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On Sand and the Role of Grease in Labor Markets; How Does Germany Compare?

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  • Jörg Decressin
  • Anja Decressin

Abstract

This paper investigates wage setting in (west) Germany using the German Socioeconomic Panel dataset on individuals and compares the findings with those available for the United Kingdom and the United States. The fraction of job stayers in (west) Germany who suffer unchanged wages or wage cuts compares with that in similar data for the Anglo-American countries, even after various adjustments for potential reporting errors. While nominal wages of job stayers are rigid downward, real wages are not. Nevertheless, the macroeconomic effects of the nominal rigidity are limited and cannot be weakened substantially by raising inflation.

Suggested Citation

  • Jörg Decressin & Anja Decressin, 2002. "On Sand and the Role of Grease in Labor Markets; How Does Germany Compare?," IMF Working Papers 02/164, International Monetary Fund.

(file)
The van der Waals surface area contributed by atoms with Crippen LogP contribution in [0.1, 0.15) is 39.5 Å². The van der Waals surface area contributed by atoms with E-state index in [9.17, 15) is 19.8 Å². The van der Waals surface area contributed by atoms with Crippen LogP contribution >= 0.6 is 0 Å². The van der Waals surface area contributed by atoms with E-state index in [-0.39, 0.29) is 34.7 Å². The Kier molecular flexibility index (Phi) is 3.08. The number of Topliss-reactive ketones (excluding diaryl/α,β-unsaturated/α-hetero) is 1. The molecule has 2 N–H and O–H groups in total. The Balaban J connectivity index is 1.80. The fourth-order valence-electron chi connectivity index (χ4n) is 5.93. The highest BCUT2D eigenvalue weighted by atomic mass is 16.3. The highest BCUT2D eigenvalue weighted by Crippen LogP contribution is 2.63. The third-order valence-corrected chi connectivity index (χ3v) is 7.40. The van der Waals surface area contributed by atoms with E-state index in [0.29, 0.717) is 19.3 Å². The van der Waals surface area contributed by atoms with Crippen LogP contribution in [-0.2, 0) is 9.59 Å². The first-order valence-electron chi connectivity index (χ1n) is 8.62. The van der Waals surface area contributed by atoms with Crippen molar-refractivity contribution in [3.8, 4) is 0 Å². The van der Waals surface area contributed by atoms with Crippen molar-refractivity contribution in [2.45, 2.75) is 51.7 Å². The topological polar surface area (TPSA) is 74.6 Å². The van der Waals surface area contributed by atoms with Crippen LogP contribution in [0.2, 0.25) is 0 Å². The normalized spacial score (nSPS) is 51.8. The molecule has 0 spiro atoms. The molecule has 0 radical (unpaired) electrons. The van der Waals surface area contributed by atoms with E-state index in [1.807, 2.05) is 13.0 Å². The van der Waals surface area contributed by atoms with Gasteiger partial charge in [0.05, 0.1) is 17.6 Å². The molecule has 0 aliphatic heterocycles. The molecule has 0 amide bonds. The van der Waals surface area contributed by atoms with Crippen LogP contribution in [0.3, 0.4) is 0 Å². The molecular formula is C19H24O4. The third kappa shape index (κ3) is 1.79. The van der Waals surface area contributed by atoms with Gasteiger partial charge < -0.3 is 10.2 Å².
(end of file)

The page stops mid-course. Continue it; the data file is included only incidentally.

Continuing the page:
• Handle: RePEc:imf:imfwpa:02/164
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    References listed on IDEAS

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    Citations

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    Cited by:

    1. Thomas Beissinger & Chritoph Knoppik, 2005. "Sind Nominallöhne starr? Neuere Evidenz und wirtschaftspolitische Implikationen," Perspektiven der Wirtschaftspolitik, Verein für Socialpolitik, vol. 6(2), pages 171-188, May.
    2. Athanasios Vamvakidis, 2009. "Regional Wage Differentiation and Wage Bargaining Systems in the European Union," Financial Theory and Practice, Institute of Public Finance, vol. 33(1), pages 73-87.
    3. Christoph Knoppik & Thomas Beissinger, 2009. "Downward nominal wage rigidity in Europe: an analysis of European micro data from the ECHP 1994–2001," Empirical Economics, Springer, pages 321-338.
    4. Ana Maria Loboguerrero & Ugo Panizza, 2003. "Inflation and Labor Market Flexibility: The Squeaky Wheel Gets the Grease," Research Department Publications 4347, Inter-American Development Bank, Research Department.
    5. von Hagen, Jurgen & Hofmann, Boris, 2004. "Macroeconomic implications of low inflation in the euro area," The North American Journal of Economics and Finance, Elsevier, vol. 15(1), pages 5-23, March.

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